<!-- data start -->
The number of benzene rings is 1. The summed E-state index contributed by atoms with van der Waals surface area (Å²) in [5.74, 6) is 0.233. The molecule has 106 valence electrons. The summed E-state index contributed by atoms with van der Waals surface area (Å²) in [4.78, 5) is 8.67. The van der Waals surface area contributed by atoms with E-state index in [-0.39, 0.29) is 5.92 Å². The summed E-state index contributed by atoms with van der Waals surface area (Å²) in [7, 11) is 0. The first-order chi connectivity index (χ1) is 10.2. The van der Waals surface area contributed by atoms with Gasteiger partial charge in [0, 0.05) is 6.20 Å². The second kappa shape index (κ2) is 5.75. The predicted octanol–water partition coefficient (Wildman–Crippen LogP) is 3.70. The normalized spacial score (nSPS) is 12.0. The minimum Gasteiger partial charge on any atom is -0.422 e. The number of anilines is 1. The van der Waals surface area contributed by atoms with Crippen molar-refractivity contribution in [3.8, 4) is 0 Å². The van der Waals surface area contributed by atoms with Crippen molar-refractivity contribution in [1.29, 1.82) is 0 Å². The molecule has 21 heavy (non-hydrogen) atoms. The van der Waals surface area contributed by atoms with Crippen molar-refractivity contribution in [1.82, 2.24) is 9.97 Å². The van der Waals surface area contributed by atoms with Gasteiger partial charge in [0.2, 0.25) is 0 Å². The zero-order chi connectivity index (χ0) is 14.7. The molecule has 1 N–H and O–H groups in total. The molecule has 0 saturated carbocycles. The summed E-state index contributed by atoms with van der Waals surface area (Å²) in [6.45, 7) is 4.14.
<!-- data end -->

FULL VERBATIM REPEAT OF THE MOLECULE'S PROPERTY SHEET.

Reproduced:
The number of benzene rings is 1. The summed E-state index contributed by atoms with van der Waals surface area (Å²) in [5.74, 6) is 0.233. The molecule has 106 valence electrons. The summed E-state index contributed by atoms with van der Waals surface area (Å²) in [4.78, 5) is 8.67. The van der Waals surface area contributed by atoms with E-state index in [-0.39, 0.29) is 5.92 Å². The summed E-state index contributed by atoms with van der Waals surface area (Å²) in [7, 11) is 0. The first-order chi connectivity index (χ1) is 10.2. The van der Waals surface area contributed by atoms with Gasteiger partial charge in [0, 0.05) is 6.20 Å². The second kappa shape index (κ2) is 5.75. The predicted octanol–water partition coefficient (Wildman–Crippen LogP) is 3.70. The normalized spacial score (nSPS) is 12.0. The minimum Gasteiger partial charge on any atom is -0.422 e. The number of anilines is 1. The van der Waals surface area contributed by atoms with Crippen molar-refractivity contribution in [3.8, 4) is 0 Å². The van der Waals surface area contributed by atoms with Crippen molar-refractivity contribution in [1.29, 1.82) is 0 Å². The molecule has 21 heavy (non-hydrogen) atoms. The van der Waals surface area contributed by atoms with Crippen molar-refractivity contribution in [1.82, 2.24) is 9.97 Å². The van der Waals surface area contributed by atoms with Gasteiger partial charge in [0.2, 0.25) is 0 Å². The zero-order chi connectivity index (χ0) is 14.7. The molecule has 1 N–H and O–H groups in total. The molecule has 0 saturated carbocycles. The summed E-state index contributed by atoms with van der Waals surface area (Å²) in [6.45, 7) is 4.14.